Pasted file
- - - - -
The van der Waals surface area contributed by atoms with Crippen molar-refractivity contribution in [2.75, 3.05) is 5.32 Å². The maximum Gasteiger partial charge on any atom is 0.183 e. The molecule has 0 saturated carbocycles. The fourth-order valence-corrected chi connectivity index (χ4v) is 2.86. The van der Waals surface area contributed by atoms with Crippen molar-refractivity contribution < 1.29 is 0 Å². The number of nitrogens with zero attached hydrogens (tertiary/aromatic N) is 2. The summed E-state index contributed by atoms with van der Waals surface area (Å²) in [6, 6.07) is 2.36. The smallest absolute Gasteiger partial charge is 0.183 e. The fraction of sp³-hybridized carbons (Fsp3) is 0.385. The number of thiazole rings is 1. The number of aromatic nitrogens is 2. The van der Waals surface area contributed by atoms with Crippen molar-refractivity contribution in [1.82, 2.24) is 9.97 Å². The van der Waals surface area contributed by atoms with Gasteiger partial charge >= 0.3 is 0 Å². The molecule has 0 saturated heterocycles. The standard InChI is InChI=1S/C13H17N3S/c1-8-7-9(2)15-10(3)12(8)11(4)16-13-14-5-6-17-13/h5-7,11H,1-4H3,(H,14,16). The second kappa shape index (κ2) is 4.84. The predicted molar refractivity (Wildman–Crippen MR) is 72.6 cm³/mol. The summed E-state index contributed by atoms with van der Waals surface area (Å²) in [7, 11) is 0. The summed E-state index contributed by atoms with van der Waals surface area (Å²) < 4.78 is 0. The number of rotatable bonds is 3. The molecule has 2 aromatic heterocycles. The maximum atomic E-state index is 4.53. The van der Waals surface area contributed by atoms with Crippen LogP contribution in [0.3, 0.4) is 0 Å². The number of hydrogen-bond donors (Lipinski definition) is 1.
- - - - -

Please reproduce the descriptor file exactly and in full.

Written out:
The van der Waals surface area contributed by atoms with Crippen molar-refractivity contribution in [2.75, 3.05) is 5.32 Å². The maximum Gasteiger partial charge on any atom is 0.183 e. The molecule has 0 saturated carbocycles. The fourth-order valence-corrected chi connectivity index (χ4v) is 2.86. The van der Waals surface area contributed by atoms with Crippen molar-refractivity contribution < 1.29 is 0 Å². The number of nitrogens with zero attached hydrogens (tertiary/aromatic N) is 2. The summed E-state index contributed by atoms with van der Waals surface area (Å²) in [6, 6.07) is 2.36. The smallest absolute Gasteiger partial charge is 0.183 e. The fraction of sp³-hybridized carbons (Fsp3) is 0.385. The number of thiazole rings is 1. The number of aromatic nitrogens is 2. The van der Waals surface area contributed by atoms with Crippen molar-refractivity contribution in [1.82, 2.24) is 9.97 Å². The van der Waals surface area contributed by atoms with Gasteiger partial charge >= 0.3 is 0 Å². The molecule has 0 saturated heterocycles. The standard InChI is InChI=1S/C13H17N3S/c1-8-7-9(2)15-10(3)12(8)11(4)16-13-14-5-6-17-13/h5-7,11H,1-4H3,(H,14,16). The second kappa shape index (κ2) is 4.84. The predicted molar refractivity (Wildman–Crippen MR) is 72.6 cm³/mol. The summed E-state index contributed by atoms with van der Waals surface area (Å²) in [7, 11) is 0. The summed E-state index contributed by atoms with van der Waals surface area (Å²) < 4.78 is 0. The number of rotatable bonds is 3. The molecule has 2 aromatic heterocycles. The maximum atomic E-state index is 4.53. The van der Waals surface area contributed by atoms with Crippen LogP contribution in [0.3, 0.4) is 0 Å². The number of hydrogen-bond donors (Lipinski definition) is 1.